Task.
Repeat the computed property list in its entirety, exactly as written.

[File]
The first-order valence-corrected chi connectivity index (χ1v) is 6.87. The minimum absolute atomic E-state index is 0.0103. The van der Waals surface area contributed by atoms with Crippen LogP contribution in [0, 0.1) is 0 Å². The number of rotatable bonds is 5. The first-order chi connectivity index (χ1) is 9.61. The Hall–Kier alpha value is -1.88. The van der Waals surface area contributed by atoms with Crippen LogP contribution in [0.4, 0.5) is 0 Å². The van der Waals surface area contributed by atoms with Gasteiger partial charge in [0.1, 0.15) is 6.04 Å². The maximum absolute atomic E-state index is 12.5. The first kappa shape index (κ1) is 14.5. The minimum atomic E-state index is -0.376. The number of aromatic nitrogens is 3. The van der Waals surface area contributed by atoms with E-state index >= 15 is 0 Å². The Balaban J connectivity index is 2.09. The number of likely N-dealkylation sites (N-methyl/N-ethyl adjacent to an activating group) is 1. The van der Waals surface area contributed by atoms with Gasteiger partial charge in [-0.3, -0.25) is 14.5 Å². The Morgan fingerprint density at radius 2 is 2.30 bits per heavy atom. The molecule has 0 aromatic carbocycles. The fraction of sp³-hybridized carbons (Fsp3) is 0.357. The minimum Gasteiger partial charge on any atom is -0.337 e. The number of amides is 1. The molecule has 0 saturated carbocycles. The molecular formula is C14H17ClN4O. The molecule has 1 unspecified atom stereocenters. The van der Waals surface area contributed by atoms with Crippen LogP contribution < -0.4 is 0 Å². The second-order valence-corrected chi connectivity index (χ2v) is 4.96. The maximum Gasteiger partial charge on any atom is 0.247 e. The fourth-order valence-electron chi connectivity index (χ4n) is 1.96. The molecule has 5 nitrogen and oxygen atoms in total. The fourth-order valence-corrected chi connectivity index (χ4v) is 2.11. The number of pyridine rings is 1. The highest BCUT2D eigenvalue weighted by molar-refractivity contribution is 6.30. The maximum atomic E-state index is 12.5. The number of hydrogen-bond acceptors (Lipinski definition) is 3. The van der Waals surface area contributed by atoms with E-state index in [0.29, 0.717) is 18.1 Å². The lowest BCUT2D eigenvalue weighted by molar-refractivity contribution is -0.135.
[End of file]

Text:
The first-order valence-corrected chi connectivity index (χ1v) is 6.87. The minimum absolute atomic E-state index is 0.0103. The van der Waals surface area contributed by atoms with Crippen LogP contribution in [0, 0.1) is 0 Å². The number of rotatable bonds is 5. The first-order chi connectivity index (χ1) is 9.61. The Hall–Kier alpha value is -1.88. The van der Waals surface area contributed by atoms with Crippen LogP contribution in [0.4, 0.5) is 0 Å². The van der Waals surface area contributed by atoms with Gasteiger partial charge in [0.1, 0.15) is 6.04 Å². The maximum absolute atomic E-state index is 12.5. The first kappa shape index (κ1) is 14.5. The minimum atomic E-state index is -0.376. The number of aromatic nitrogens is 3. The van der Waals surface area contributed by atoms with E-state index >= 15 is 0 Å². The Balaban J connectivity index is 2.09. The number of likely N-dealkylation sites (N-methyl/N-ethyl adjacent to an activating group) is 1. The van der Waals surface area contributed by atoms with Gasteiger partial charge in [-0.3, -0.25) is 14.5 Å². The Morgan fingerprint density at radius 2 is 2.30 bits per heavy atom. The molecule has 0 aromatic carbocycles. The fraction of sp³-hybridized carbons (Fsp3) is 0.357. The minimum Gasteiger partial charge on any atom is -0.337 e. The number of amides is 1. The molecule has 0 saturated carbocycles. The molecular formula is C14H17ClN4O. The molecule has 1 unspecified atom stereocenters. The van der Waals surface area contributed by atoms with Crippen LogP contribution < -0.4 is 0 Å². The second-order valence-corrected chi connectivity index (χ2v) is 4.96. The maximum Gasteiger partial charge on any atom is 0.247 e. The fourth-order valence-electron chi connectivity index (χ4n) is 1.96. The molecule has 5 nitrogen and oxygen atoms in total. The fourth-order valence-corrected chi connectivity index (χ4v) is 2.11. The number of pyridine rings is 1. The highest BCUT2D eigenvalue weighted by molar-refractivity contribution is 6.30. The maximum atomic E-state index is 12.5. The number of hydrogen-bond acceptors (Lipinski definition) is 3. The van der Waals surface area contributed by atoms with E-state index in [0.29, 0.717) is 18.1 Å². The lowest BCUT2D eigenvalue weighted by molar-refractivity contribution is -0.135.